The v-structure of the Cabbage butterfly\'s wings helps it to increase the solar energy falling on its muscles. Wikimedia Commons

Scientists have borrowed a leaf from nature in copying the cabbage white butterfly's design to improve solar panel efficiency and decrease costs.

A team of experts from the University of Exeter mimicked the v-shaped posture adopted by the butterflies to heat up their flight muscles before take-off. In doing this, they were able to increase harvested solar power in panels by almost 50%.

The power-to-weight ratio of the overall solar energy structure was also increased 17-fold in the process, making it much more efficient.

Professor Tapas Mallick, lead author of the research said: "Biomimicry in engineering is not new. However, this truly multidisciplinary research shows pathways to develop low cost solar power that have not been done before."

Being the early birds among butterflies on cloudy days, the Cabbage White butterflies that take off early have limited access to solar energy. The V-shaped posturing used on such days helps them maximise the amount of solar energy onto their thorax and fly.

Sub-structures on their wings reflect light efficiently, ensuring that the flight muscles are warmed to an optimal temperature as quickly as possible. The optimal angle of 17 degrees between the wings increases temperature by around 7 degree C as compared when held flat.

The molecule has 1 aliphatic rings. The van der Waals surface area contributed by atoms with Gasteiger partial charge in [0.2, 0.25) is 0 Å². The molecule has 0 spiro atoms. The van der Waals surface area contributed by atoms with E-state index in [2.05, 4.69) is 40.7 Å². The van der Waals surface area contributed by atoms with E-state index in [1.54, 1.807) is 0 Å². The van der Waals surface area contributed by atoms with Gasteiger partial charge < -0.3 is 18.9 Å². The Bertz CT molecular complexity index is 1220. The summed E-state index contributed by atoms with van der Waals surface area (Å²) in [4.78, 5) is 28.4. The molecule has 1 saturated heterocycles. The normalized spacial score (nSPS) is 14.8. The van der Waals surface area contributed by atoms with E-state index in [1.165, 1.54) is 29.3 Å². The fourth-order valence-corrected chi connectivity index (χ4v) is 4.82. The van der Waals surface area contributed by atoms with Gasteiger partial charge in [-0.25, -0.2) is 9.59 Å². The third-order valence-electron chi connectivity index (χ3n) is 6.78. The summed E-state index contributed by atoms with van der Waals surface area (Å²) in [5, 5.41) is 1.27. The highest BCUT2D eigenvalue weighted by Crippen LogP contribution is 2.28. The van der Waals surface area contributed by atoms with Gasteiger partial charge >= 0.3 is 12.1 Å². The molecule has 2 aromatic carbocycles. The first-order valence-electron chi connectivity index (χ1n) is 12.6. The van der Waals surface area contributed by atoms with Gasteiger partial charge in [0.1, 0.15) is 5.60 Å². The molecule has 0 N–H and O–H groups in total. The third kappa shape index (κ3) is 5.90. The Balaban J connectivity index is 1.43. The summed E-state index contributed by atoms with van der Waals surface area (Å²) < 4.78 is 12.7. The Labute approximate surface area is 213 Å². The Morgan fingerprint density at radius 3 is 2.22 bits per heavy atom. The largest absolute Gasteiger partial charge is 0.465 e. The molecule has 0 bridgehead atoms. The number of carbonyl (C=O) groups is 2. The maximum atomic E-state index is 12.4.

The Exeter team set out to replicate the wing structure and develop a new, lightweight reflective material for solar panels.

Besides the angle, a single layer of scale cells as found in the butterfly wings helped improve power-to-weight ratios of solar concentrators, making them significantly lighter and more efficient.

The research by the team from the Environment and Sustainability Institute (ESI) and the Centre for Ecology and Conservation, based at the University of Exeter's Penryn Campus in Cornwall, is published in the leading scientific journal, Scientific Reports.

Solar energy is predicted to become the cheapest source of electricity across much of the globe in the next 10 years.

It is fast approaching grid parity with fossil fuel power, and in some cases falling even lower as wafers go thinner and more efficient. Solar photovoltaic prices have fallen by 80% since 2008.

The global installed capacity of solar electricity has increased by six times to 135GW in 2013 from 23GW in 2010.

Electricity production from fossil fuels accounts for more than 40% of man-made CO2 emissions.